taking the words of Jesus seriously

If you attend a church that observes the liturgical calendar, this past weekend you may have noticed the sanctuary decorated with flowers, clergy clad in pink vestments, and the organist may have been allowed her chance at that instrumental solo she has been longing to launch into.

But why? Aren’t we observing Lent — a season for the losers?

The fourth Sunday of Lent is called Laetare or “Rejoicing” Sunday. In the midst of the season of discipline and repentance, this day is dedicated to being happy. The theme for the day is derived from the introit to the mass: “Rejoice, O Jerusalem: and come together all you that love her: rejoice with joy, you that have been in sorrow: that you may exult and be filled from the breasts of your consolation.”

But why should one experience joy in a season of such sorrow? It is a burst of hope in the midst of a long walk, a reminder that Easter Sunday is only three weeks away. This is a living reminder that our journey is not aimless or endless. We are comforted in knowing that with every day we draw closer to that triumphal celebration of the defeat of Death itself.

The command to rejoice does something especially valuable for those of us in distress. As I have said before, pain and suffering isolate us; because our affliction is so real and undeniable and immediate, we are naturally persuaded to concentrate on it. And that path takes us deeper into dark places in ourselves where it is not always healthy to go — especially alone.

Dwelling on our hurts — as if that is all we were — not only robs us of hope in the future, but, far worse, it robs us of our investment in the precious present. By failing to experience joy, even in the midst of crappy times, we can be engulfed entirely by our circumstances.

But it need not be so. We do not have to reduce ourselves to someone who exists only to endure hardship. In our suffering we must not exile ourselves from the love of God or of our daily joys.

If we rejoice in all the capabilities and opportunities that remain with us — from sitting with a coffee for a minute in the sunshine to finding the right word for a bit of work we’ve been fussing over — we can grab the present by the scruff of the neck and smile — knowing no matter how diminished we might be by disease or horrible circumstance, we are not finished, not by a long shot. You are loved. You are loved. You are loved. And that is worth celebrating.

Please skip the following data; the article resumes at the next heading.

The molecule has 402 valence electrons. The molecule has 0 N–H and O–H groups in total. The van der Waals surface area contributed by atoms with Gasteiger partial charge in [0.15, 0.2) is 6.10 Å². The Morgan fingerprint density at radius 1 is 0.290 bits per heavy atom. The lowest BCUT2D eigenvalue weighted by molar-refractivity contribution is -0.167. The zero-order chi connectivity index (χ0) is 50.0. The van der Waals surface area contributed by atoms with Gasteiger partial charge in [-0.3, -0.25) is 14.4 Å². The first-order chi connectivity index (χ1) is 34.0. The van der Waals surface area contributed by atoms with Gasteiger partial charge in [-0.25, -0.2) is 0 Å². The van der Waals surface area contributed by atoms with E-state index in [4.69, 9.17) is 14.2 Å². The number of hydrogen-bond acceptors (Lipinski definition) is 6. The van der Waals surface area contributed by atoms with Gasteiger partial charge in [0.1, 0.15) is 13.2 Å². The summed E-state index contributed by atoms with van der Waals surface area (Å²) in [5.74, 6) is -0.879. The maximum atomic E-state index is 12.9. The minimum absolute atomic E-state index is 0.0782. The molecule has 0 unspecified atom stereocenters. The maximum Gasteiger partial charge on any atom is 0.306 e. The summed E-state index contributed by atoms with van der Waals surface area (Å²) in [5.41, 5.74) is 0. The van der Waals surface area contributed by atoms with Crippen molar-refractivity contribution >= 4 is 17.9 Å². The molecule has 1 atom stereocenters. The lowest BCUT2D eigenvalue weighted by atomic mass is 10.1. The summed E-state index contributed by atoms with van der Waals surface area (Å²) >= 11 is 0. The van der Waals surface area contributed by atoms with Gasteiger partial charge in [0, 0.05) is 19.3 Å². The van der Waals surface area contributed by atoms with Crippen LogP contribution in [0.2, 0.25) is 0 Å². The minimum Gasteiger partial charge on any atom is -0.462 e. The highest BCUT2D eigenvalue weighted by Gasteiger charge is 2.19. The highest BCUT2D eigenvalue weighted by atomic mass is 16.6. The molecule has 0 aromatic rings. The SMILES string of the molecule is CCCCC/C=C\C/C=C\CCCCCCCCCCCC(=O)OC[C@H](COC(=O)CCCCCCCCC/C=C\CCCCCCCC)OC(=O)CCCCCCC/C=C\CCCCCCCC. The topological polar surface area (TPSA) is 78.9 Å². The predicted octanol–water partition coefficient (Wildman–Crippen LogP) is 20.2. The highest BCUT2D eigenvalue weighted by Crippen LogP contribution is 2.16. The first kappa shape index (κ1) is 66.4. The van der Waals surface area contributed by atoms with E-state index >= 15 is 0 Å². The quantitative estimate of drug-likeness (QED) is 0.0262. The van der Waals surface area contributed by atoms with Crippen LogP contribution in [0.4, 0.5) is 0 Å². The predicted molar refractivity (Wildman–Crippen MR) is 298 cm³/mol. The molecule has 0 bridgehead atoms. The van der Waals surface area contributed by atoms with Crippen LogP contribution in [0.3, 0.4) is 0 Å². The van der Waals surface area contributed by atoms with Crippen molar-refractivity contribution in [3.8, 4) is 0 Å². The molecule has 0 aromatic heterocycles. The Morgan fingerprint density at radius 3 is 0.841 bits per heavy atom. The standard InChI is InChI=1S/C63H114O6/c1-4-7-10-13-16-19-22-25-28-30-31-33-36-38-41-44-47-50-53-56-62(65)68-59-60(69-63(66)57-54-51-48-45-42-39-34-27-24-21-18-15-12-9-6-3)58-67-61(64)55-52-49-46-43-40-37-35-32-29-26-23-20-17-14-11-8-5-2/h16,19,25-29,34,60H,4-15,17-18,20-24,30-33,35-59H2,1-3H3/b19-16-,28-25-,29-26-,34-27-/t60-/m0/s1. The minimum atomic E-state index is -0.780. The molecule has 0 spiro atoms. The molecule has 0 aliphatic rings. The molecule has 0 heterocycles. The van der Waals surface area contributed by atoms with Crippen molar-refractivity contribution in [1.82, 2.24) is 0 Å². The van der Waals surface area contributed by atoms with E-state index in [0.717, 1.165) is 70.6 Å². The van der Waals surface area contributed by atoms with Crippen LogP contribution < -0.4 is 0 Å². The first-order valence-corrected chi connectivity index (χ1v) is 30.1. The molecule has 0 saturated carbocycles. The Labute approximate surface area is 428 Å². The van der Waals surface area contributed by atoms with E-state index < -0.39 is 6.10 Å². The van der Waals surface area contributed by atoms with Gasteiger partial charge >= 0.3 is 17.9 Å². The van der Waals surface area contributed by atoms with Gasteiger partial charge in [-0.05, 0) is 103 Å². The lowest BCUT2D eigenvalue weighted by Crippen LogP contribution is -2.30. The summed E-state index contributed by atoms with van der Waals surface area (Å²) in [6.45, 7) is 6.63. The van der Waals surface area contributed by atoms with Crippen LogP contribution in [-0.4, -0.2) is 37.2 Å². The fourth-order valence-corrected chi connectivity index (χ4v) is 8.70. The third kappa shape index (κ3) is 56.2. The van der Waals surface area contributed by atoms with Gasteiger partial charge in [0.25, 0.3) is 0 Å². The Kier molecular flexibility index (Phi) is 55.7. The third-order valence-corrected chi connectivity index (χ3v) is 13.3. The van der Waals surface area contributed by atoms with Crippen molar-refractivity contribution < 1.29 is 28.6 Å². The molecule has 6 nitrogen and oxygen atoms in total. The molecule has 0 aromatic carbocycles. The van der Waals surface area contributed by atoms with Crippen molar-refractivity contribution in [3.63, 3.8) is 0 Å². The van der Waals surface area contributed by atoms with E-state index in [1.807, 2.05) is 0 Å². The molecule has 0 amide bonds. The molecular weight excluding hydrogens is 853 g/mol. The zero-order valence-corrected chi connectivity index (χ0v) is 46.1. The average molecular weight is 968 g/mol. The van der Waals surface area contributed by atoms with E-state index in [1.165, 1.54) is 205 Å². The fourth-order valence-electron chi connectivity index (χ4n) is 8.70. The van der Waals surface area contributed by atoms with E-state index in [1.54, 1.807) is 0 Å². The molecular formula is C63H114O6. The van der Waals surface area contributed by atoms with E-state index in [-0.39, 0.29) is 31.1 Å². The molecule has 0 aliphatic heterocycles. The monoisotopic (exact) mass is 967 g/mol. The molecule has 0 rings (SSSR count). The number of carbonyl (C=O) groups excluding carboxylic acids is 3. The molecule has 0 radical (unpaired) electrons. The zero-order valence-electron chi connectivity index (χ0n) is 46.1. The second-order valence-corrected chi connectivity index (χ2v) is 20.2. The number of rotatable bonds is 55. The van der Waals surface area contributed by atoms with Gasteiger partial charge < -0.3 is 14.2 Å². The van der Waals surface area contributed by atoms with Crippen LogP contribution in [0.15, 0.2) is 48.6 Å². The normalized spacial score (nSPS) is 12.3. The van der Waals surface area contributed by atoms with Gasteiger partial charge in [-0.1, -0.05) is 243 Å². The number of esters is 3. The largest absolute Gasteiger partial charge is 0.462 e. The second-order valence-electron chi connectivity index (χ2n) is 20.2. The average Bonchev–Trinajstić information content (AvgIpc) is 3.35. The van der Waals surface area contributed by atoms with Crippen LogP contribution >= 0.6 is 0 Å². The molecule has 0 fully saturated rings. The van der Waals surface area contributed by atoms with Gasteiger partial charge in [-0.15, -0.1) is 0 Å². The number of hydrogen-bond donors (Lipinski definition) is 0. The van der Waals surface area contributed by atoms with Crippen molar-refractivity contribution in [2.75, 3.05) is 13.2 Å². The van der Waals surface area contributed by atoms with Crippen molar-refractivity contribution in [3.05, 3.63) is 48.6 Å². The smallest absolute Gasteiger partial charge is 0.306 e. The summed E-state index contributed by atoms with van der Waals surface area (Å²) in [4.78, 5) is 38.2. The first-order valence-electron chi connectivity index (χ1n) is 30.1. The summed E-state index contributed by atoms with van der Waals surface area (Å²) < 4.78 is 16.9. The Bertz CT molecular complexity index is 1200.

As the great country and western song says, “I may be used, baby, but I ain’t used up.” Tennyson’s “Ulysses” says it a tad more elegantly:

Tho’ much is taken, much abides; and tho’
We are not now that strength which in old days
Moved earth and heaven, that which we are, we are;
One equal temper of heroic hearts,
Made weak by time and fate, but strong in will
To strive, to seek, to find, and not to yield.

That which we are, we are — so much more than that cruel loss we suffered, so much more than that undeserved blood clot. We are parents, siblings, friends, colleagues, citizens, creators, or carpenters with something yet to do and give.

There are lonely people out there who need our comfort. There are young folks who need our drop of wisdom. There are babies that are crying to be changed and dogs to be taken for their walks. Write a letter of gratitude to an old teacher or write a letter of complaint to an errant politician. Realize that there will always be another season of “The Bachelor” that you can watch and be judged for it by people of good taste.

Rejoice that the day is not yet done, and marvelous, unique you is here to use every drop of it.

About The Author


Kate Bowler is the author of “Blessed: A History of the American Prosperity Gospel” and the best-selling memoir “Everything Happens for a Reason: And Other Lies I’ve Loved,” which she wrote after being diagnosed with stage 4 cancer at age 35. She also hosts the popular podcast “Everything Happens” and is an associate professor at Duke Divinity School. Kate and her family live in Durham, N.C.

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